This helped keep the Guptas in the money-moving business even as authorities circled in.

The Bank of Baroda continued to allow the Guptas’ activities until January this year, when a South African court ordered it to share information about the accounts of more than 20 Gupta-linked companies. This was prompted by a Public Access to Information Request filed by the Helen Suzman Foundation, a local NGO. The bank has said it will release the records in a few weeks.

Prepaying corruption

The Bank of Baroda transactions related to Tegeta, the mining company, offers an instructive example of the questionable origin of some of the money that circulated within the Gupta accounts.

On 13 April 2016, Tegeta, a joint venture of the Guptas and Mabengela, a company owned by the former president’s son Duduzane, received three deposits totalling R823-million ($65-million). The money arrived in Tegeta’s account via several different Gupta-controlled accounts at the Bank of Baroda.

On the same day, Baroda bank employees filed four SARs against the Gupta’s Sahara account. Four more alerts were filed the next day when new transactions came in. But sometime between 13 April and May 2016, Baroda officials nullified the alerts, pronouncing the transfers acceptable, which ensured that the Financial Intelligence Centre did not discover them.

Much of the money flowing into Tegeta’s Baroda account was South African taxpayer money that came from state-owned entities. From January 2016 through February 2017, Eskom, the state electricity provider, deposited over R1.8-billion ($143 million) into various Gupta accounts at Baroda.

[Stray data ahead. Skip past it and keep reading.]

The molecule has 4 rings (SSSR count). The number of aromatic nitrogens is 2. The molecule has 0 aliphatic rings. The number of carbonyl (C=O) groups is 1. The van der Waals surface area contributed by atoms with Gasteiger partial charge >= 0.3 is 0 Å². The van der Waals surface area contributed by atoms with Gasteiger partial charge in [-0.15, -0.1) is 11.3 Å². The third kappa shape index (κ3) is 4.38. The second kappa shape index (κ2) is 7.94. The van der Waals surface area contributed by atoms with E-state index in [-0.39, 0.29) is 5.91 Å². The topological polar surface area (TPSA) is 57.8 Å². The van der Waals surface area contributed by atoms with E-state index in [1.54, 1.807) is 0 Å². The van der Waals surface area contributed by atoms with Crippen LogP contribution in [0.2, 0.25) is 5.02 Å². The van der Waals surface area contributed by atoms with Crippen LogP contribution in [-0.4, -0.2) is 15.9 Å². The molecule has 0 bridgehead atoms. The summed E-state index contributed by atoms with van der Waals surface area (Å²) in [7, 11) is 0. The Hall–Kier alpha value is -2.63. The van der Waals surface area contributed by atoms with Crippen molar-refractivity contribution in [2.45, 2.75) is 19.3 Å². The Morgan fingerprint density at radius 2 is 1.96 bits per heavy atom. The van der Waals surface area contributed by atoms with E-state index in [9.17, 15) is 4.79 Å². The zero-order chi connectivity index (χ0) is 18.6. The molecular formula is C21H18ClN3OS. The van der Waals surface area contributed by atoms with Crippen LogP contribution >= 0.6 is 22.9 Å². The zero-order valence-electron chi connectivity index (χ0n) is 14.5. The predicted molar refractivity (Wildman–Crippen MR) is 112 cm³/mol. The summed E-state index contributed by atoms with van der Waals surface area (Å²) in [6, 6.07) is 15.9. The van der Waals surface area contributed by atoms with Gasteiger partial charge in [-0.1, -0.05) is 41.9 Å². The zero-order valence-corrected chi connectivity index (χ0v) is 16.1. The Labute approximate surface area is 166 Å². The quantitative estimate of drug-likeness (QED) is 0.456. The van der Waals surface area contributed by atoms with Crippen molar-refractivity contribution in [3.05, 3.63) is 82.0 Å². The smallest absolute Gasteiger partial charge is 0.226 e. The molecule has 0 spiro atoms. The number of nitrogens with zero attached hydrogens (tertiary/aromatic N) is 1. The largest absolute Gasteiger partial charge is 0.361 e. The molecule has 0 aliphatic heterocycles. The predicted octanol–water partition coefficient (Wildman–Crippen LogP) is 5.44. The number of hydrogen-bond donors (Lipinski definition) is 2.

Eskom was like a bankomat machine for the Guptas — and there is evidence of high-level political involvement. Eskom executives like Anoj Singh and Brian Molefe had been handpicked by senior Gupta allies, like then-Public Enterprises Minister Lynn Brown, who themselves had been appointed by the president.

Tegeta was a major Eskom subcontractor. In one 2016 deal, it was given a massive R564-million ($48 million) contract to supply Arnot, a large power plant, with six months of coal. Eskom had been purchasing coal for an average price of $19.40 per ton, but Tegeta received more than double that amount. It was the most expensive supply contract on Eskom’s books. Money from this contract was among the millions that flowed into the Gupta’s Baroda accounts.

Another deal involving Tegeta stands out: the company’s purchase of the Optimum Coal Mine in April 2016.

Previously owned by Glencore, a multinational commodity trading and mining company, Optimum Coal was a major supplier of coal to Eskom, the country’s electric utility. But there was a hitch: Eskom claimed that the Glencore coal was of a low quality and demanded R2-billion ($170-million) in penalties.